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Released 30/01/2012 - Chemikal Underground Records

I had the end of January in my mind as the release date for new albums from both Errors and Django Django. It was on the day itself that I found out about this album from Glaswegian guitarist RM Hubbert. Thirteen Lost & Found is his second album, and builds upon the stripped back approach of his first, First & Last. The ampersand fanatic this time uses his distinctively loose instrumental arrangements for acoustic guitar to act as the water cooler around which he and friends collaborate. Some, such as Alex Kapranos, Aidan Moffat, Emma Pollock and Paul Savage are probably well known to purveyors of the Scottish indie scene. Others, such as the Icelandic Hanna Tuulikki provide something unexpected but equally as mesmerising.

To say the instrumental approach has been abandoned is overstating things a little, as opener ‘We Radioed’, ‘Foe Joe’ and ‘Gus Am Bris An Latha’ each set out Hubbert’s stall as an artist of real merit and intrigue. The former in particular, a collaborative jam with Luke Sutherland, reminds me of last year’s Bill Orcutt albums, although that probably owes more to my general ignorance of the contemporary post-blues scene than anything else. Regardless, after 2 minutes of somewhat sinister scene-setting in come Aidan Moffat and Alex Kapranos with ‘Car Song’, introducing a lo-fi mix of Hubbert’s white spirit acoustics and the grizzled poetics of Moffat’s chanson storytelling. Anyone familiar with last year’s excellent ‘Everything’s Getting Older‘ (alongside Bill Wells) is sure to be charmed by this, as it channels much of the same spirit(s).

The following two tracks, ‘Foe Joe’ and ‘Gus Am Bris An Latha’, are two ample slices of folk-tinged Americaledonia, Hubbert joined on the latter by John Ferguson, who I know little to nothing about, although if he’s this John Ferguson then he’s certainly restrained himself for this number. The next track provides what at the moment I consider the album’s highlight, ‘Sunbeam Melts the Hour’, a brightly arranged melding of somewhat disparate guitar and vocals, laden with hooks that sweep and roll. Vocalist Hanna Tuulikki gives the whole thing a hint of Dirty Projectors meets the Dirty Three, as introduced by Olof Arnalds. 6th track ‘V’ provides further melodious improvisational (in feeling if not intended) invention, reminiscent of some of Lambchop’s William Tyler’s playing on 2010’s excellent ‘Behold the Spirit‘. Follower ‘Sandwalks’ brings a reverberating piano into the mix, which tumbles over loose stringed fretwork to create a sense of dark foreboding and uncertainty. Cymbal crashes create a literal translation of the sea as it batters a path through the liminal terrain underfoot.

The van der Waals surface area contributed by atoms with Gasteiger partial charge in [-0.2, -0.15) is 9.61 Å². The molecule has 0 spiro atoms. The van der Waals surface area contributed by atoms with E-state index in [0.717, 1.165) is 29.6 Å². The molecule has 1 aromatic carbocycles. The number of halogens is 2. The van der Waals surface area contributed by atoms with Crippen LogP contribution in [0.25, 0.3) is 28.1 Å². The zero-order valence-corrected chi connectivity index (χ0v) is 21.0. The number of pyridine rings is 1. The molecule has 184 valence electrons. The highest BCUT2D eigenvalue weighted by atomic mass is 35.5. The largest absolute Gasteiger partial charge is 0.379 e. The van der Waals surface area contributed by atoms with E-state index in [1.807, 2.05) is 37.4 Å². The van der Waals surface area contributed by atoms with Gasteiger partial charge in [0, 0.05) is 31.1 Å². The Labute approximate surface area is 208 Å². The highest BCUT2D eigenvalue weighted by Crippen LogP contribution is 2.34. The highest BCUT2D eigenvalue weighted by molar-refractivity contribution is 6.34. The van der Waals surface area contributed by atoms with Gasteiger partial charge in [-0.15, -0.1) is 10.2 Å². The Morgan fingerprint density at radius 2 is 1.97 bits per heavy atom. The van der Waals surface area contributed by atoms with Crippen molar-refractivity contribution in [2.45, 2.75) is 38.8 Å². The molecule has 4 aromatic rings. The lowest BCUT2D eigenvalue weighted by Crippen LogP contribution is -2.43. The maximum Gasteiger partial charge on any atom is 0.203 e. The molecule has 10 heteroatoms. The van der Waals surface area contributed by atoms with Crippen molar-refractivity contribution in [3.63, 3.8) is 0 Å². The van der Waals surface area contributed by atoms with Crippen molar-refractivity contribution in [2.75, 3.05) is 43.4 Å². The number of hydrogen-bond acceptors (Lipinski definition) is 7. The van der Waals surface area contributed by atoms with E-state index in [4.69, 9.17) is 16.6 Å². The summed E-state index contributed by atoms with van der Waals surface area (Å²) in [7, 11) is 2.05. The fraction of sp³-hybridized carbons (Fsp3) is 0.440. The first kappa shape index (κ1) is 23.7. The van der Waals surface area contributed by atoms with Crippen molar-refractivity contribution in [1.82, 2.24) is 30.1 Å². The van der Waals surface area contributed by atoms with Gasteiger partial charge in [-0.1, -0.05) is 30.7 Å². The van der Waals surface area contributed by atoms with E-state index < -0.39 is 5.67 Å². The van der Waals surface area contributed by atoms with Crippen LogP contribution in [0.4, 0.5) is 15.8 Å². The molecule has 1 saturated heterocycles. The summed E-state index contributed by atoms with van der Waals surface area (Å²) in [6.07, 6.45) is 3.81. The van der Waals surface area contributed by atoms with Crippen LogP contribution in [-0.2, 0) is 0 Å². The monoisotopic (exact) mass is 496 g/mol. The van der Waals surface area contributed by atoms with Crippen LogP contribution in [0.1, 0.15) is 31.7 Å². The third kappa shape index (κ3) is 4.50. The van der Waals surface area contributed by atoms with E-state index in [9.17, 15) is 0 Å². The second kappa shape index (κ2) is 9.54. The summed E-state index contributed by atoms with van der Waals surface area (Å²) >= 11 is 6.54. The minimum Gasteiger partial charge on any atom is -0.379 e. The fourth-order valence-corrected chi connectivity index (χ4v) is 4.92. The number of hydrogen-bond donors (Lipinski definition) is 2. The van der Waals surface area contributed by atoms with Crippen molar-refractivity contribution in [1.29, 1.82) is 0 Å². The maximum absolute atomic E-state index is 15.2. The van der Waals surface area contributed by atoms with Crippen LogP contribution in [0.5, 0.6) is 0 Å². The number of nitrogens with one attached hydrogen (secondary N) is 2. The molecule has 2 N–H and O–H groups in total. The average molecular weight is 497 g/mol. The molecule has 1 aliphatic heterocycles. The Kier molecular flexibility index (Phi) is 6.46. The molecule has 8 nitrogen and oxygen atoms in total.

Delgados lynchpin and now-solo artist Emma Pollock steps up next on ‘Half Light’, and in doing so hints at fertile ground for a lengthier collaboration in the future. She sings of her receding sense of self-knowing and self-assuredness, over woozy, fiddling strings, creating a tense atmosphere that lies unresolved by the song’s end. ‘Hungarian Notation’ and ‘Switches Part 2’ are two more purely instrumental numbers, although on the latter there are smatterings of fingertaps that use the guitar’s body as a percussive rather than stringed instrument. I’m never a great fan of this to be honest, but as it doesn’t feature too much here (and is well done, in truth) I’ll let him off. ‘Hungarian Notation’ is rather more to my taste (the tapping in the background rather than foreground) and with some accordion added to sharp, insistent drumming you can’t go far wrong. The guitar hooks are delivered with little fuss, and work with rather than dominate the accompanying instruments. It all comes to a close with ‘The False Bride’, as vocalist Alasdair Roberts sings a beautiful, regretful paean to love misplaced by reticence or indiscretion, whose only recourse lies in a retreat to an early grave, to slowly forget his bitter memories through eternal sleep.

I’ve been playing this album all week, which is saying something considering the other albums released alongside it. It has been a thoroughly rewarding experience, and the next time RM Hubbert releases something I will be sure to anticipate it rather than greet it as a welcome surprise.


1. We Radioed

2. Car Song

3. Foe Joe

4. Gus Am Bris An Latha

5. Sunbeam Melts the Hour

6. V

7. Sandwalks

8. Half Light

9. Hungarian Notation

10. Switches Part 2

11. The False Bride


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